Couric Likely To Leave CBS News Chair
Katie Couric who left here daytime job at the Today Show on NBC to anchor the nightly News on CBS, is likely leaving that gig for another one.
News anchor Katie Couric will likely choose to leave her "CBS Evening News" chair and make a jump to daytime television when her contract expires in June, according to people familiar with the situation.
The 54-year-old news anchor is veering towards launching a syndicated talk show sometime in 2012—and a number of different companies, including CBS Corp., are vying for it, the people said. No final decision has been reached.
With "Dr. Phil" and "Judge Judy" on its roster, CBS has a strong reputation in the syndication business—and a gaping hole to fill when Oprah Winfrey exits the talk show arena for cable. Ms. Couric is also weighing other options, including Comcast Corp.'s NBC—a smaller player in the talk show marketplace—and Time Warner Inc.'s Telepictures, which produces "Ellen" and has Anderson Cooper's new show in the fall.
Each of the companies under Ms. Couric's consideration has a news division where Ms. Couric could appear after leaving her anchor chair and before starting a syndicated show.
She intends to continue appearing on the air in some form before starting a syndicated show and could stay on after a syndicated show began, according to a person familiar with her thinking.
That person added that former NBC Chairman Jeff Zucker will "likely" play a role in the development of such a syndicated show, regardless of where it landed.
A decision about her future still lies at least two weeks away, according to the person familiar with her thinking.
As of Monday, Ms. Couric's spokesman Matthew Hiltzik said she hadn't made a choice regarding her television career. "Katie is considering various options but hasn't made a decision about her future," he said.
"We're having ongoing discussions with Katie Couric," a spokeswoman for CBS News added in a statement. "We have no announcements to make at this time. Until we do, we will continue to decline comment on rumor and speculation."
The Associated Press earlier reported that Ms. Couric was giving up the evening newscast helm.
Whenever the subject of her future has arisen recently, Ms. Couric has played coy. In an interview with the New York Times posted online Monday, she acknowledged that a syndicated talk show was a possibility and that she hoped it would be known for "smart conversation," but didn't divulge any further detail.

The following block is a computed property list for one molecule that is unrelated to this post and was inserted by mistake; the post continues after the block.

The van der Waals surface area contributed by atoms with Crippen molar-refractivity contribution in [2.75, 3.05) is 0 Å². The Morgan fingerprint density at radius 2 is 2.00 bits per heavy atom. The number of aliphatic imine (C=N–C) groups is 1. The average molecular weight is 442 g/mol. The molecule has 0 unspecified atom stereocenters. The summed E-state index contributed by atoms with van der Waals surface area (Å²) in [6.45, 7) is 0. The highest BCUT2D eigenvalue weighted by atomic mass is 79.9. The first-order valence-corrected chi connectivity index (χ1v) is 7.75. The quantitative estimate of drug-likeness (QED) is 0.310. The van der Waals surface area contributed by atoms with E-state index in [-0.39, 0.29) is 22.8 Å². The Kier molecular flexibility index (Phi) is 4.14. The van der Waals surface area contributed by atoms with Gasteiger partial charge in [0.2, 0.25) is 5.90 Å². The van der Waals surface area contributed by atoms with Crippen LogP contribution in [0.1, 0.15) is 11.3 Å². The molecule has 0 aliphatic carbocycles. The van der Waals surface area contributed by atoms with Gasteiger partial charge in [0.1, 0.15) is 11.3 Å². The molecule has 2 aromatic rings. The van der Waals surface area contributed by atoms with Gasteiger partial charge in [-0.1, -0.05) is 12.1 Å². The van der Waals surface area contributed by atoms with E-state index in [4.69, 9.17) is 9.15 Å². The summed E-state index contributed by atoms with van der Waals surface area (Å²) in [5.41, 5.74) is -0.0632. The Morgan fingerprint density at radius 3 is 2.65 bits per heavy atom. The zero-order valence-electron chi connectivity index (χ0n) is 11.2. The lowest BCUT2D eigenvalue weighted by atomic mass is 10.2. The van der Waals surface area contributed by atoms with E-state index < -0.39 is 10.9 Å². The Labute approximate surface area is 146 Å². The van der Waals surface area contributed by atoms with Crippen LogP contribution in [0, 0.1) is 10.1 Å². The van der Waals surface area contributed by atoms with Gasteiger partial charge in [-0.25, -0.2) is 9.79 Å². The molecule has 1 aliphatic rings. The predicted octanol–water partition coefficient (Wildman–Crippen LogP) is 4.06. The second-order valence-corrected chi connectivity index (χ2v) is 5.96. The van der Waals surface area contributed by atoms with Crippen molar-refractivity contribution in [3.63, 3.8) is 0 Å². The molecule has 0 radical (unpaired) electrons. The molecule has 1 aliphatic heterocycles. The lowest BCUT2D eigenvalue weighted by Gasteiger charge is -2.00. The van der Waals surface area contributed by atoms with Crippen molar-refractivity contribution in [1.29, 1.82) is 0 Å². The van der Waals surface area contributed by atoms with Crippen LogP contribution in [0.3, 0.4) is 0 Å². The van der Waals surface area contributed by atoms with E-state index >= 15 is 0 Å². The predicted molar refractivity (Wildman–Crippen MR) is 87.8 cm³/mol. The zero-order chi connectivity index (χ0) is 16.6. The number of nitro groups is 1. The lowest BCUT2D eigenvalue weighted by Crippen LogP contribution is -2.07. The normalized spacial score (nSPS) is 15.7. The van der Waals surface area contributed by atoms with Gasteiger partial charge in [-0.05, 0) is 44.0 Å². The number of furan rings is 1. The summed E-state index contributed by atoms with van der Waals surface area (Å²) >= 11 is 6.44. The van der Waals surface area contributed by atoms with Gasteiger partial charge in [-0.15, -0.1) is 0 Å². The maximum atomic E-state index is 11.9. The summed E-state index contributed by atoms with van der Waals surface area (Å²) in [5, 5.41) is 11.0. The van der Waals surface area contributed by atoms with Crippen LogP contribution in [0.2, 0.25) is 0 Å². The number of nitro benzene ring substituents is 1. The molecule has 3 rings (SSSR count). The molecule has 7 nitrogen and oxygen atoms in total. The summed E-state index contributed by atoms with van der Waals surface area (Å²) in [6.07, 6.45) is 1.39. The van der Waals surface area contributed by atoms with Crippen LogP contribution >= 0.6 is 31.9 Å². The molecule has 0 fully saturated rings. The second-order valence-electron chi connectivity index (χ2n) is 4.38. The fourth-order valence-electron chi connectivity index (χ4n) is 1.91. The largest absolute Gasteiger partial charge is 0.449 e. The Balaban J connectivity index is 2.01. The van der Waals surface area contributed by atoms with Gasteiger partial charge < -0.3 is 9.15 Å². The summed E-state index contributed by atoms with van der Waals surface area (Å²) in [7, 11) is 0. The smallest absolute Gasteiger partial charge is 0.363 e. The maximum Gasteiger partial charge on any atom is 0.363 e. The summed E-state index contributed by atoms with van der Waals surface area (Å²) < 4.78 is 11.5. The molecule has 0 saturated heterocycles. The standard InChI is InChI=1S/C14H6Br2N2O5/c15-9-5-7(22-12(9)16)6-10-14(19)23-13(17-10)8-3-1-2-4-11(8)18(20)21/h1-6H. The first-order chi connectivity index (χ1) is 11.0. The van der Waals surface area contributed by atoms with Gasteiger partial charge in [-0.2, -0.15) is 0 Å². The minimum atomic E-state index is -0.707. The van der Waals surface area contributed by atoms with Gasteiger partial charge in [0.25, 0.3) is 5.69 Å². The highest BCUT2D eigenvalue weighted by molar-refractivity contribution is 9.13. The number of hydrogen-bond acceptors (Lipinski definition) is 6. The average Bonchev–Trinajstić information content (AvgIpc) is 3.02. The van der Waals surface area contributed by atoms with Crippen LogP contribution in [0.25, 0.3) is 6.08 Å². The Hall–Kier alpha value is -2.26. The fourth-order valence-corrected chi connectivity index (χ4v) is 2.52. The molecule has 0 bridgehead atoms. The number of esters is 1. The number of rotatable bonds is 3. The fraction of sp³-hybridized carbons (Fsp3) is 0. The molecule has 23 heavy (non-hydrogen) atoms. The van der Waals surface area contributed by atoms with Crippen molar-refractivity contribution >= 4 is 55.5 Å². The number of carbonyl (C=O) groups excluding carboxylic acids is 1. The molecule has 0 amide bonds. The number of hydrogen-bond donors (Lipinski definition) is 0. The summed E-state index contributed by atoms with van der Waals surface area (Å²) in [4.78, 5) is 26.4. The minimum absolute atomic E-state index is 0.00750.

In mid-March, she appeared on the "Late Show with David Letterman" and said she was in the process "of figuring out the future." But when Mr. Letterman asked her about leaving CBS, she demurred. "Once you take that anchor chair, that's what you do," Mr. Letterman said to her. "Really?" she answered. "Is that a CBS law?" To which Mr. Letterman said: "Look at Walter Cronkite, look at Tom Brokaw, look at Brian Williams, look at Peter Jennings, look at all these people. They get in it, they saddle up and they ride into the sunset." In response, Ms. Couric simply smiled and said: "Well, I love doing the evening news."
Ms. Couric made a splash when she left NBC's "Today" show in 2006 to helm CBS's nightly news program, drawing new viewers to the network. But after initial interest died down, viewers soon drifted away and the "CBS Evening News" reverted to its third place in the ratings, behind Brian Williams at NBC's "Nightly News" and Diane Sawyer at ABC's "World News." Since Ms. Couric took over in 2006, her audience has shrunk, finishing last season 15% smaller than her first season as anchor.
CBS News executives are currently weighing a variety of candidates who could take on the nightly anchor role if Ms. Couric departs. Among internal candidates, Harry Smith has been the main substitute for Ms. Couric since leaving CBS's "The Early Show." Scott Pelley, a "60 Minutes" correspondent, has also served as a substitute for Ms. Couric.
Flip Flop Flip Flop. Hmmmm when is she going to stay in one place???? What do you think?